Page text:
July 22, 2022 #ChileSustentable

Chile will contribute to the protection of whales with the new Tic Toc-Golfo Corvocado marine park

Accessibility settings
Credit: Rodrigo Hucke-Gaete

This southern area is home to 10% of the world's blue whale population. 

Chile's Ministry of the Environment announced the creation of the new Tic Toc-Golfo Corcovado marine park, a 1,019.16 km2 maritime area bordering important terrestrial protected areas on the mainland, such as Corcovado National Park.

This marine park, located in the south of the country, will be key to the protection of blue whales, as it is a breeding and feeding area for these animals that migrate from Antarctica to the tropics through the Pacific Ocean.

The region has an unparalleled biological richness due to its pristine condition and the high presence of krill, a type of crustacean that is the basis of the cetaceans' diet and vital for their survival. Humpback and sei whales, Chilean dolphins, chungungos, sea lions and colonies of marine birds such as penguins, cormorants and shearwaters can also be observed in this area.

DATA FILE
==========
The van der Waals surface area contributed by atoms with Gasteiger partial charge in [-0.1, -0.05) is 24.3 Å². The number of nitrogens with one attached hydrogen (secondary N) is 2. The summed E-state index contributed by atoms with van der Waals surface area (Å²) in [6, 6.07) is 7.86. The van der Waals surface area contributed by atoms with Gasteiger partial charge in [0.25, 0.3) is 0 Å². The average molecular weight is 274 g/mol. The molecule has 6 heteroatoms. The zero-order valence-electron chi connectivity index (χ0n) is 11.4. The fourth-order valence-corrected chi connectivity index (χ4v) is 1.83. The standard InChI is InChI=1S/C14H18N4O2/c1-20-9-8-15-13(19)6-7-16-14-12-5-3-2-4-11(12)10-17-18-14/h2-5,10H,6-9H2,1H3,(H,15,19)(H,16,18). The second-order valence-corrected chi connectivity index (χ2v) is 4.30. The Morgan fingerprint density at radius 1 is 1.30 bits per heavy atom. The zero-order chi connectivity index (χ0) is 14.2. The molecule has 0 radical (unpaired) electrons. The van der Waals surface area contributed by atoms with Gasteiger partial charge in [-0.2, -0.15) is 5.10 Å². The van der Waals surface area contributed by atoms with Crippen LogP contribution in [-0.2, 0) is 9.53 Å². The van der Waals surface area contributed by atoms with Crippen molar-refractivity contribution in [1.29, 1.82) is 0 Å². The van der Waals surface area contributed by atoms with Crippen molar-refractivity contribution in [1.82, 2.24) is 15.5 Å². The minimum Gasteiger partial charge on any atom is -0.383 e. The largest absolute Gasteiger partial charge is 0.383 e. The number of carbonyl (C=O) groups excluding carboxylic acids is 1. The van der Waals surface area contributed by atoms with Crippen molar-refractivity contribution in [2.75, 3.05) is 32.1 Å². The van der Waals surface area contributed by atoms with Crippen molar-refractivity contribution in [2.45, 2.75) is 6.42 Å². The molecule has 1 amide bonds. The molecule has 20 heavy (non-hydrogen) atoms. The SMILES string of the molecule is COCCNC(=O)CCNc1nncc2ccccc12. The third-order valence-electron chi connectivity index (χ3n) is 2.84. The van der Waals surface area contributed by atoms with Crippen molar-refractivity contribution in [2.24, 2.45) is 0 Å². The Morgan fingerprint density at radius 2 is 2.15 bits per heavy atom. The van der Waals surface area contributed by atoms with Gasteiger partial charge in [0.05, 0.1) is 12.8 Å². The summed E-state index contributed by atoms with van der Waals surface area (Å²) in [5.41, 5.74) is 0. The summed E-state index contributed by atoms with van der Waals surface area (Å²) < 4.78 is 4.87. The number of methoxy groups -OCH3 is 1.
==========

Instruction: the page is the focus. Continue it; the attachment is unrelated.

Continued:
Credit: Eduardo Sorensen

The new Tic Toc-Golfo Corcovado marine park has a maritime area of 1,019.16 km2 and borders with relevant protected terrestrial environments on the mainland, such as Corcovado National Park to the east, Melimoyu National Park and the adjacent AMCPMU Pitipalena Añihué immediately to the south, on the border with the Aysén region.

This area, declared a marine park, will have a high protection category to ensure greater conservation success, so fishing, aquaculture and intensive tourism will not be allowed. Marine protected areas, while focused on biodiversity conservation, also contribute to climate change mitigation and adaptation, as nature-based solutions, since they fix carbon and increase the resilience of the sea to climate change.

The creation of the Tic Toc-Golfo Corcovado marine park is part of the Pacific Corridor, an initiative that seeks to connect diverse species - such as the blue whale - in a corridor from Alaska to Patagonia and create an interhemispheric network for marine conservation. The project is part of a declaration by the Coalition "Americas for the Protection of the Ocean" proposed by President Gabriel Boric to confront the three major crises affecting the world today: climate change, loss of biodiversity and deterioration of the oceans.


Other related news
May 03, 2024 #ChileSustentable
May 03, 2024 #SustainableChile #Columns


Image of Chile